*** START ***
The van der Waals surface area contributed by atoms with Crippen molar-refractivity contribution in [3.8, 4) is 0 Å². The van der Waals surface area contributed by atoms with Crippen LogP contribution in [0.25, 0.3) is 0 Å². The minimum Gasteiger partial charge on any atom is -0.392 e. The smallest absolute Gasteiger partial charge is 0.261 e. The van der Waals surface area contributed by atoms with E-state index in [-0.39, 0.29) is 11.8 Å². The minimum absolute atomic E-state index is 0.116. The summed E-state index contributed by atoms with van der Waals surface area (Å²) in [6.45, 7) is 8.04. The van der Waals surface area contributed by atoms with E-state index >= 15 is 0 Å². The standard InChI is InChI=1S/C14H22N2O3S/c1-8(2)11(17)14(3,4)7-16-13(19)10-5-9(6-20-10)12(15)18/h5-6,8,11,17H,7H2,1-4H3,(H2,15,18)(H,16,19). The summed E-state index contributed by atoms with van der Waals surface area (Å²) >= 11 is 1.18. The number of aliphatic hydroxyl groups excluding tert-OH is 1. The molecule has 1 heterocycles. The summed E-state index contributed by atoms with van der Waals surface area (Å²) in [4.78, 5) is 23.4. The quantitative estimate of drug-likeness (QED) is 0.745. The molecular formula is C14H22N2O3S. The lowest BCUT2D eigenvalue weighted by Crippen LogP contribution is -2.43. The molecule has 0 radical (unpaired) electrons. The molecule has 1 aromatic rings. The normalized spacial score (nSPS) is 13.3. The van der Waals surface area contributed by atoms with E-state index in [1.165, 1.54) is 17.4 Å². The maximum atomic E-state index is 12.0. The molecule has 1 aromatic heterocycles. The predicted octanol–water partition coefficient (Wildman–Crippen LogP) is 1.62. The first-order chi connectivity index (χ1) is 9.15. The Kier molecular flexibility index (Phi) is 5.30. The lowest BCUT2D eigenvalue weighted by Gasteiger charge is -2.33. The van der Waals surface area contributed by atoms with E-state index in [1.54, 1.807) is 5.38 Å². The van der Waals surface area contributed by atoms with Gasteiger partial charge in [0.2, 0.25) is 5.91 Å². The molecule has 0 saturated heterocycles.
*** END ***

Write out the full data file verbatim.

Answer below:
The van der Waals surface area contributed by atoms with Crippen molar-refractivity contribution in [3.8, 4) is 0 Å². The van der Waals surface area contributed by atoms with Crippen LogP contribution in [0.25, 0.3) is 0 Å². The minimum Gasteiger partial charge on any atom is -0.392 e. The smallest absolute Gasteiger partial charge is 0.261 e. The van der Waals surface area contributed by atoms with E-state index in [-0.39, 0.29) is 11.8 Å². The minimum absolute atomic E-state index is 0.116. The summed E-state index contributed by atoms with van der Waals surface area (Å²) in [6.45, 7) is 8.04. The van der Waals surface area contributed by atoms with E-state index >= 15 is 0 Å². The standard InChI is InChI=1S/C14H22N2O3S/c1-8(2)11(17)14(3,4)7-16-13(19)10-5-9(6-20-10)12(15)18/h5-6,8,11,17H,7H2,1-4H3,(H2,15,18)(H,16,19). The summed E-state index contributed by atoms with van der Waals surface area (Å²) >= 11 is 1.18. The number of aliphatic hydroxyl groups excluding tert-OH is 1. The molecule has 1 heterocycles. The summed E-state index contributed by atoms with van der Waals surface area (Å²) in [4.78, 5) is 23.4. The quantitative estimate of drug-likeness (QED) is 0.745. The molecular formula is C14H22N2O3S. The lowest BCUT2D eigenvalue weighted by Crippen LogP contribution is -2.43. The molecule has 0 radical (unpaired) electrons. The molecule has 1 aromatic rings. The normalized spacial score (nSPS) is 13.3. The van der Waals surface area contributed by atoms with E-state index in [1.165, 1.54) is 17.4 Å². The maximum atomic E-state index is 12.0. The molecule has 1 aromatic heterocycles. The predicted octanol–water partition coefficient (Wildman–Crippen LogP) is 1.62. The first-order chi connectivity index (χ1) is 9.15. The Kier molecular flexibility index (Phi) is 5.30. The lowest BCUT2D eigenvalue weighted by Gasteiger charge is -2.33. The van der Waals surface area contributed by atoms with E-state index in [1.54, 1.807) is 5.38 Å². The van der Waals surface area contributed by atoms with Gasteiger partial charge in [0.2, 0.25) is 5.91 Å². The molecule has 0 saturated heterocycles.